Editor's note: Montse Cordero is a 17-year-old student from Costa Rica participating in the Foundation for International Space Education's United Space School, a two-week summer program in Houston. She'll be blogging about her experiences in the program here. Need to catch up? Check out her first post: Getting ready to explore space school, and her log of the first two days.
I’ve been a space geek for a pretty long time, so being at space school is like a dream come true. I’ve wanted to learn everything related to space since I was a little girl. Influence from my parents and going to Space Camp, along with a few other factors, got me to where I am now, but I never imagined I’d get to do things like the ones I’ve been doing these days. The most amazing part is that it’s only day two!
Today started early at Johnson Space Center, where we visited their acoustics laboratory. The laboratory is where they test spaceships and their components before they fly to make sure the vibrations from the launch won't damage them. From there we went to the University of Houston, Clear Lake where our classes take place. It was pretty exciting; we knew we were getting our team assignments.
Before finding out which team we belong to, we had a talk from the admissions department of UHCL. Then we were finally told what team we were on and who our teammates were. I got my first choice, the Maroon Team. There are eight people on the team: two Chileans, two Canadians, two Welsh, an Irish and me. I’m sure it will be plenty of fun to work with them and learn about their cultures.
The Maroon Team will handle everything that has to do with taking mission components from Earth to low-Earth orbit. When we finally got to mission work, we debated and decided our mission parameters. We decided we were going to Mars on an exploration mission for more than 90 days, with five to nine astronauts, etc. These sound like easy decisions to make, but we actually had to discuss a lot.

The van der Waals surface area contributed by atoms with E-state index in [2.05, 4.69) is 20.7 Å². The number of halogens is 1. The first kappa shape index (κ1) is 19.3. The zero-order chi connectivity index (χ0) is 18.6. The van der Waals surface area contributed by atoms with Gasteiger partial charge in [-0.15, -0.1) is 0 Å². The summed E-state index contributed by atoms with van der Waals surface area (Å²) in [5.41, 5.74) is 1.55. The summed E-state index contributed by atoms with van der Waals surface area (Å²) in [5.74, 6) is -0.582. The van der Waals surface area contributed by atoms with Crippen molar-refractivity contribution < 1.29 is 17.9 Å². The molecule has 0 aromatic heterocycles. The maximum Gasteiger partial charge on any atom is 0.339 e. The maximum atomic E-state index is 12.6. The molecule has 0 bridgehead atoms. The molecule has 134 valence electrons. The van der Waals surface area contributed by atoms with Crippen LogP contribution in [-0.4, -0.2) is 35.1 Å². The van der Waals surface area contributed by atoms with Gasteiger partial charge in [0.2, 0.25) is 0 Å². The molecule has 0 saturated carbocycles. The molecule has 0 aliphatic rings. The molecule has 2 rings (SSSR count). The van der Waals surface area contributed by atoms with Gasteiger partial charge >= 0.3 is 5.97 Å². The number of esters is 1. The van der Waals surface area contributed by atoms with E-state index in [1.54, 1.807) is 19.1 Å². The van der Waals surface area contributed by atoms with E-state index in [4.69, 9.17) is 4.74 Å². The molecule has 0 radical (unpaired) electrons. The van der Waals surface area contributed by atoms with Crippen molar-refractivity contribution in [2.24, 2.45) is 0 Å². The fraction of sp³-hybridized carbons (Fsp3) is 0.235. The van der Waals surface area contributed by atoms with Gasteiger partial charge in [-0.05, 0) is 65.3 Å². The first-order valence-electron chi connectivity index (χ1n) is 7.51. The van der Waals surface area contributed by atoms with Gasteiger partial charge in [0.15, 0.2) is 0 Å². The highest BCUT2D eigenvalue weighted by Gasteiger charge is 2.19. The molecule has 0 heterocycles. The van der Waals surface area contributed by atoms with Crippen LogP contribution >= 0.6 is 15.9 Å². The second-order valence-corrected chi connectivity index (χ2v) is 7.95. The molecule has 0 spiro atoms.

The toughest decision was probably choosing between an exploration and a colonization mission. At first most of the group thought exploration was the best idea, but once both sides started giving arguments we split pretty much in half. Should we take the risk and just establish a settlement, or should we go on an exploratory mission first to see how humans do? After tons of really good arguments and a split vote, we chose to go and explore first. The other parameters were chosen similarly.
Tonight we had a soccer match: United Space School students vs. the NASA All Stars team. It was a pretty intense match, but in the end the best team (obviously, I’m talking about the students) won, 5-4. As soon as the match was over, Alex and I left, but for a good reason - we were taken flying! Our host has a four-seat plane; it’s small but really fun to fly in. We got to see downtown Houston from the air at night, which is a truly amazing view. We even got to “take control” of the airplane for little bits of time, which was awesome.
Today was absolutely fantastic! It was also proof that Alex and I lucked out, and that we have the most amazing host family. Thanks to our host, Jeevan, our day started at Johnson Space Center's Building 9, also known as the Space Vehicle Mockup Facility. It's where they keep robots, mockups of spaceships and all sorts of cool things. We knew this was a pretty big privilege, but we didn’t know how big until later in the day.
The school had a field trip planned to Space Center Houston. We got to see the visitor’s complex, and we also took a tram tour. It took us to the rocket park where we saw the astounding Saturn V, the Apollo-era mission control center, and where the astronauts train. We knew that for this last one, we would be behind a big glass wall, just looking in from fairly far away, but it’d still be awesome. What we didn’t know was that Alex and I would go there that morning, and not even behind the glass, just there in the middle of all of these amazing pieces of technology!
After lunch we went back to campus where we had an amazing lecture about nanotechnology from Dr. Padraig Moloney. We learned a lot about carbon nanotubes, and the uses these could have within our mission. I’m sure we will be taking these technologies into account once we’re planning our mission.
In the evening we had a Tex Mex night, and we knew there was going to be a special guest there. When we got to the restaurant, I was looking around when I suddenly recognized a familiar face. It was astronaut Chris Hadfield, and next to him was astronaut Cady Coleman. It took a bit of convincing myself to go up to Cmdr. Hadfield and say hi, but apparently I was the first student to figure out who he was.
By the time I went and said hi others had heard who he was and he was extremely nice to all of us. Cady was super nice, as well. We took pictures and chatted. Then they went to the front and talked about their experiences in space before giving a little concert. (Cady with the flute and Chris with the guitar.) After that it was the students’ turn to show off, and we had some pretty amazing shows.